U.S. auto industry executives are wise to keep a close eye on the economic and financial turmoil in Europe, but this is no time to panic.
Automakers with European subsidiaries are feeling the effects of soft consumer demand in some markets. As a result, some European automotive operations face mounting losses.
Worse, the global relationship among banks means that if Greece, Italy or another eurozone country were to default on its debt, there likely would be an international financial collapse.
That scenario was on General Motors CEO Dan Akerson's mind last week when he spoke at the Detroit Economic Club. He said the global fallout of the debt crisis in Europe could be worse than the recession that clobbered the U.S. economy starting in 2008.
Akerson said GM cannot afford to carry a chronically unprofitable Opel unit, which may need further restructuring. He said GM, which collapsed into bankruptcy and a U.S. government-run restructuring the last time around, is taking steps to reduce its exposure.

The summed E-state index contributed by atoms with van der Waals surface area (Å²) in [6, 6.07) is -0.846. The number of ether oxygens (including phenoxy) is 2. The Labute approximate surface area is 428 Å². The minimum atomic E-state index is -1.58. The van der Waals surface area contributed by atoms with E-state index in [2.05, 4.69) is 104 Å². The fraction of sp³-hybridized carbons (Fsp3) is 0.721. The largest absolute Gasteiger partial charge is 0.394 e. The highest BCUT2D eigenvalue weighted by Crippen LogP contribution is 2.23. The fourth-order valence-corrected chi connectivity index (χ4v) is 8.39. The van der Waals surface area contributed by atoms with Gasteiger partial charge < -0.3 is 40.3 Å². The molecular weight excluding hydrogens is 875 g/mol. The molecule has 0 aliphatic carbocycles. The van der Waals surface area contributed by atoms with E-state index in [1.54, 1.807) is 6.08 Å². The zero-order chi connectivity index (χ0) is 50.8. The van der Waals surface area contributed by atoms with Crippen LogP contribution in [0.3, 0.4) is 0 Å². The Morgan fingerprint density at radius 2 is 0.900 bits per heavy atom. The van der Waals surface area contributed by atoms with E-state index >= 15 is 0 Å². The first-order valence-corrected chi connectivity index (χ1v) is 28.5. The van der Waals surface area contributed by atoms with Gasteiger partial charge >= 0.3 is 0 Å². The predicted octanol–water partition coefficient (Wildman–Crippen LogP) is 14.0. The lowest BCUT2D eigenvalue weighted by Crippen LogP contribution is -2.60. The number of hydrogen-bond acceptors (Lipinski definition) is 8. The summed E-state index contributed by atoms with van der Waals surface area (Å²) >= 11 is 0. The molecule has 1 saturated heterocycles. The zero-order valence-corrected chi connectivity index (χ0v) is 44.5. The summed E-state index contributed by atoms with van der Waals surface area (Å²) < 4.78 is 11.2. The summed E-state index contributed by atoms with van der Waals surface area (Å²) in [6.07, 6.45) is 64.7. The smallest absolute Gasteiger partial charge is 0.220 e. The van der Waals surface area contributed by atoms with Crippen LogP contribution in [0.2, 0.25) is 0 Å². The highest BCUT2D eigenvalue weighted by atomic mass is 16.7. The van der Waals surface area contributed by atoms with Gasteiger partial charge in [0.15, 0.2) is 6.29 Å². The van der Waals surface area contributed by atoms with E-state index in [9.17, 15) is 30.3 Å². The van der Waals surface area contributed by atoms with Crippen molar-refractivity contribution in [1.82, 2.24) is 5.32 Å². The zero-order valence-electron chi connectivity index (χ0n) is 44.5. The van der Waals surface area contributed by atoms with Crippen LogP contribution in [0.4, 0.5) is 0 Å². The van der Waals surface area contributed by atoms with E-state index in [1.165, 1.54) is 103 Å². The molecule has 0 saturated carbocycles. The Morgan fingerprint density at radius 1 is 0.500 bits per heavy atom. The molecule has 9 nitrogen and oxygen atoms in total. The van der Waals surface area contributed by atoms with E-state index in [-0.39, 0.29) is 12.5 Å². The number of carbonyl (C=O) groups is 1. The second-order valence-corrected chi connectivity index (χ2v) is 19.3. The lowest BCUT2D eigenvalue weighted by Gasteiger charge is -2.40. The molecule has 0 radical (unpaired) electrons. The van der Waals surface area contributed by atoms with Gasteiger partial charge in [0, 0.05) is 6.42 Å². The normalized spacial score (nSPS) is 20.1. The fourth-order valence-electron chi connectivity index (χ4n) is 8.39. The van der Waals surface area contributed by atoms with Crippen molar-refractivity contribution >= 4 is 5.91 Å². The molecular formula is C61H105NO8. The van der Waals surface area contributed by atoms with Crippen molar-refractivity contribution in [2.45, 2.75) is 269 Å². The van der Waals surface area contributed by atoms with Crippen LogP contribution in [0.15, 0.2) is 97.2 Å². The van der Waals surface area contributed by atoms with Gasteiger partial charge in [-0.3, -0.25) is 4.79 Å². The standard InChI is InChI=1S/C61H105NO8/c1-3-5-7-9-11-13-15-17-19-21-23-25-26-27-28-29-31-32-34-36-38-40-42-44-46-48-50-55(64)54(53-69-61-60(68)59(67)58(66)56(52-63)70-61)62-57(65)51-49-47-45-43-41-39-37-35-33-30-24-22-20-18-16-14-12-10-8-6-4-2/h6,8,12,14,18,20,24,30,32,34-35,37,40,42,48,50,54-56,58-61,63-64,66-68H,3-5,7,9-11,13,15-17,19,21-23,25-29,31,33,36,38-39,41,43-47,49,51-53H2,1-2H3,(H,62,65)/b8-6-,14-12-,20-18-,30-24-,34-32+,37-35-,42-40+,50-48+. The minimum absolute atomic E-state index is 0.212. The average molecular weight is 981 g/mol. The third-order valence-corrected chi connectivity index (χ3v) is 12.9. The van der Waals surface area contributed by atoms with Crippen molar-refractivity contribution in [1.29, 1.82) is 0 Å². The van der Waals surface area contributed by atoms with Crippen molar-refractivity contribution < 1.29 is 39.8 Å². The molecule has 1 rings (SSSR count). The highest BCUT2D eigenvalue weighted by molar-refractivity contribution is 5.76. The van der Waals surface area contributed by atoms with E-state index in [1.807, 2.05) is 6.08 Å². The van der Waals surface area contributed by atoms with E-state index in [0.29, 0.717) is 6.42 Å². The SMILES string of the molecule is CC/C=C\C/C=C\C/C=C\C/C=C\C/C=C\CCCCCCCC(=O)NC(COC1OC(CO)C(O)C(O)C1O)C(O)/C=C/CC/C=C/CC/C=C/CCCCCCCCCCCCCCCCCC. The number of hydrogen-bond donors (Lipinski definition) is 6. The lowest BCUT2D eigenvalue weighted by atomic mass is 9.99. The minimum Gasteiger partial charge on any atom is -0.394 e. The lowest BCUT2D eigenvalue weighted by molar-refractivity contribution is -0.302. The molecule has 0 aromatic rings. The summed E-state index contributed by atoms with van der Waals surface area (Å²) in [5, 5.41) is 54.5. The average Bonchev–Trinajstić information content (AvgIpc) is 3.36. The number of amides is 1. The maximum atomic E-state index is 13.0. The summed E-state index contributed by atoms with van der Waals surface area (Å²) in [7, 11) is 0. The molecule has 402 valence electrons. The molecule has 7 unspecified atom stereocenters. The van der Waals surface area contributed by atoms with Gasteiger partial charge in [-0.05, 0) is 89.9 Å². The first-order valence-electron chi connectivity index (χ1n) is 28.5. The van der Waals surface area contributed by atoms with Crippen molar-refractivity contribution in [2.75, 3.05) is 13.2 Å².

GM isn't alone. A recent survey of automotive executives conducted by the consulting firm KPMG found that industry leaders are less optimistic than they were just four months ago and have tempered their plans to increase hiring and capital expenditures. But 50 percent of the executives surveyed said they still plan to add employees next year, and 62 percent said they expect to increase capital spending in 2012.
That's because the U.S. market is holding up quite nicely -- so far. Although the U.S. economy is still stuck in first gear, the auto industry is humming along. Retailers report that November new-vehicle sales are strong. Pent-up demand is pushing customers into dealerships to replace aging vehicles. New fuel-efficient models are piquing consumers' interest.
Unless global economies implode, the U.S. auto market should keep on rolling.